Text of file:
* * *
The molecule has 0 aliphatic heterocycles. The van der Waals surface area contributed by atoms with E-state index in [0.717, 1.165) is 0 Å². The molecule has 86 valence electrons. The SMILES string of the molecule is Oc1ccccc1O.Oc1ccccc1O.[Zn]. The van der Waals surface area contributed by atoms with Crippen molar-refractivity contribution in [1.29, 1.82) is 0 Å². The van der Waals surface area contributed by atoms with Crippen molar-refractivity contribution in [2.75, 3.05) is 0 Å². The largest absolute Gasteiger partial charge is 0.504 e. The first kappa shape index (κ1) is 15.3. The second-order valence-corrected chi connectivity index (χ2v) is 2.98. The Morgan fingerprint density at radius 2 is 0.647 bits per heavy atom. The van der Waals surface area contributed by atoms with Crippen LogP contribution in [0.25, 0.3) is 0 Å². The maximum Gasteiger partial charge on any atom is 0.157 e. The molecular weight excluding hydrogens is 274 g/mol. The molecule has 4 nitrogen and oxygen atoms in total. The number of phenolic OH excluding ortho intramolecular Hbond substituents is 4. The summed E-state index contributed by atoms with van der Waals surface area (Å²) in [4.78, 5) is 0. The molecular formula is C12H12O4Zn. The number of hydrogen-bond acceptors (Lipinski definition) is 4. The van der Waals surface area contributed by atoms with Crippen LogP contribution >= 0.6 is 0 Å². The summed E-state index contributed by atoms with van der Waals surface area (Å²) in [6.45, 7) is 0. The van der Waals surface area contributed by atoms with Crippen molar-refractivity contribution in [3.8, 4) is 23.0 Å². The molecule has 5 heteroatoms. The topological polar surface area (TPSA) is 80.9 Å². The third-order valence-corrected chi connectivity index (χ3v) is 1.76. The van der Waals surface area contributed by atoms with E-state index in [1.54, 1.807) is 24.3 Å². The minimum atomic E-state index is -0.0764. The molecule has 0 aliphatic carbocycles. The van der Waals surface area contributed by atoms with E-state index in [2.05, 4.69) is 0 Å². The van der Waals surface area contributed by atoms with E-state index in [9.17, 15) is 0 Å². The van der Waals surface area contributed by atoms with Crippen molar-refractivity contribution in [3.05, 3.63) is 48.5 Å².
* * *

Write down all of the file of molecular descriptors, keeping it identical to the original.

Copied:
The molecule has 0 aliphatic heterocycles. The van der Waals surface area contributed by atoms with E-state index in [0.717, 1.165) is 0 Å². The molecule has 86 valence electrons. The SMILES string of the molecule is Oc1ccccc1O.Oc1ccccc1O.[Zn]. The van der Waals surface area contributed by atoms with Crippen molar-refractivity contribution in [1.29, 1.82) is 0 Å². The van der Waals surface area contributed by atoms with Crippen molar-refractivity contribution in [2.75, 3.05) is 0 Å². The largest absolute Gasteiger partial charge is 0.504 e. The first kappa shape index (κ1) is 15.3. The second-order valence-corrected chi connectivity index (χ2v) is 2.98. The Morgan fingerprint density at radius 2 is 0.647 bits per heavy atom. The van der Waals surface area contributed by atoms with Crippen LogP contribution in [0.25, 0.3) is 0 Å². The maximum Gasteiger partial charge on any atom is 0.157 e. The molecular weight excluding hydrogens is 274 g/mol. The molecule has 4 nitrogen and oxygen atoms in total. The number of phenolic OH excluding ortho intramolecular Hbond substituents is 4. The summed E-state index contributed by atoms with van der Waals surface area (Å²) in [4.78, 5) is 0. The molecular formula is C12H12O4Zn. The number of hydrogen-bond acceptors (Lipinski definition) is 4. The van der Waals surface area contributed by atoms with Crippen LogP contribution >= 0.6 is 0 Å². The summed E-state index contributed by atoms with van der Waals surface area (Å²) in [6.45, 7) is 0. The van der Waals surface area contributed by atoms with Crippen molar-refractivity contribution in [3.8, 4) is 23.0 Å². The molecule has 5 heteroatoms. The topological polar surface area (TPSA) is 80.9 Å². The third-order valence-corrected chi connectivity index (χ3v) is 1.76. The van der Waals surface area contributed by atoms with E-state index in [1.54, 1.807) is 24.3 Å². The minimum atomic E-state index is -0.0764. The molecule has 0 aliphatic carbocycles. The van der Waals surface area contributed by atoms with E-state index in [2.05, 4.69) is 0 Å². The van der Waals surface area contributed by atoms with E-state index in [9.17, 15) is 0 Å². The van der Waals surface area contributed by atoms with Crippen molar-refractivity contribution in [3.05, 3.63) is 48.5 Å².